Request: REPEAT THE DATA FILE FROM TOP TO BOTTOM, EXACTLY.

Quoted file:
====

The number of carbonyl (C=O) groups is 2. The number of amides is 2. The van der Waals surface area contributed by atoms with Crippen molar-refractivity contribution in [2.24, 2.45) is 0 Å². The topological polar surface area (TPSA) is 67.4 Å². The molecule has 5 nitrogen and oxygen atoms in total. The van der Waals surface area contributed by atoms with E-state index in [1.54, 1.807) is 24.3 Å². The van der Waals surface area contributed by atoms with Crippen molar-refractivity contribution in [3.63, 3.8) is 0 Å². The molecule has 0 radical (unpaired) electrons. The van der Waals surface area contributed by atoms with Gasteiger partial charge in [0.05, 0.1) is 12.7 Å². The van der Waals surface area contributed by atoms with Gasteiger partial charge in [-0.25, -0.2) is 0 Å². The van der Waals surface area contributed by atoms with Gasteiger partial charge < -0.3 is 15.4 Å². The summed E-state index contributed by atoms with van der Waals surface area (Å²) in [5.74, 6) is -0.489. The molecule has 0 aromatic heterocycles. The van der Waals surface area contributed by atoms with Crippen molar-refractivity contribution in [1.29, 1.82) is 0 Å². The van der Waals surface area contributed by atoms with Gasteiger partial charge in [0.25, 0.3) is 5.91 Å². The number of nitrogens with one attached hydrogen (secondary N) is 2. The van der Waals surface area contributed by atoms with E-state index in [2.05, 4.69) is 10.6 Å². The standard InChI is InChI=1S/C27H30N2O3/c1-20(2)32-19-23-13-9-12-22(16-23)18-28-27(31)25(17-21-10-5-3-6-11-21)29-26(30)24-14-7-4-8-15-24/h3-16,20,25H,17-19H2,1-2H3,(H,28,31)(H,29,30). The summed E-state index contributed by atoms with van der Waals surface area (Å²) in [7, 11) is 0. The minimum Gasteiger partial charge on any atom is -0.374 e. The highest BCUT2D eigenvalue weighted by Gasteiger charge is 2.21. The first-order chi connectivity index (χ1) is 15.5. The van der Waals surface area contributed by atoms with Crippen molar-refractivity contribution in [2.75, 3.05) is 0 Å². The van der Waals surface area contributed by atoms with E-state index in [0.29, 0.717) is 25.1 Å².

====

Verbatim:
The number of carbonyl (C=O) groups is 2. The number of amides is 2. The van der Waals surface area contributed by atoms with Crippen molar-refractivity contribution in [2.24, 2.45) is 0 Å². The topological polar surface area (TPSA) is 67.4 Å². The molecule has 5 nitrogen and oxygen atoms in total. The van der Waals surface area contributed by atoms with E-state index in [1.54, 1.807) is 24.3 Å². The van der Waals surface area contributed by atoms with Crippen molar-refractivity contribution in [3.63, 3.8) is 0 Å². The molecule has 0 radical (unpaired) electrons. The van der Waals surface area contributed by atoms with Gasteiger partial charge in [0.05, 0.1) is 12.7 Å². The van der Waals surface area contributed by atoms with Gasteiger partial charge in [-0.25, -0.2) is 0 Å². The van der Waals surface area contributed by atoms with Gasteiger partial charge < -0.3 is 15.4 Å². The summed E-state index contributed by atoms with van der Waals surface area (Å²) in [5.74, 6) is -0.489. The molecule has 0 aromatic heterocycles. The van der Waals surface area contributed by atoms with Crippen molar-refractivity contribution in [1.29, 1.82) is 0 Å². The van der Waals surface area contributed by atoms with Gasteiger partial charge in [0.25, 0.3) is 5.91 Å². The number of nitrogens with one attached hydrogen (secondary N) is 2. The van der Waals surface area contributed by atoms with E-state index in [2.05, 4.69) is 10.6 Å². The standard InChI is InChI=1S/C27H30N2O3/c1-20(2)32-19-23-13-9-12-22(16-23)18-28-27(31)25(17-21-10-5-3-6-11-21)29-26(30)24-14-7-4-8-15-24/h3-16,20,25H,17-19H2,1-2H3,(H,28,31)(H,29,30). The summed E-state index contributed by atoms with van der Waals surface area (Å²) in [7, 11) is 0. The minimum Gasteiger partial charge on any atom is -0.374 e. The highest BCUT2D eigenvalue weighted by Gasteiger charge is 2.21. The first-order chi connectivity index (χ1) is 15.5. The van der Waals surface area contributed by atoms with Crippen molar-refractivity contribution in [2.75, 3.05) is 0 Å². The van der Waals surface area contributed by atoms with E-state index in [0.29, 0.717) is 25.1 Å².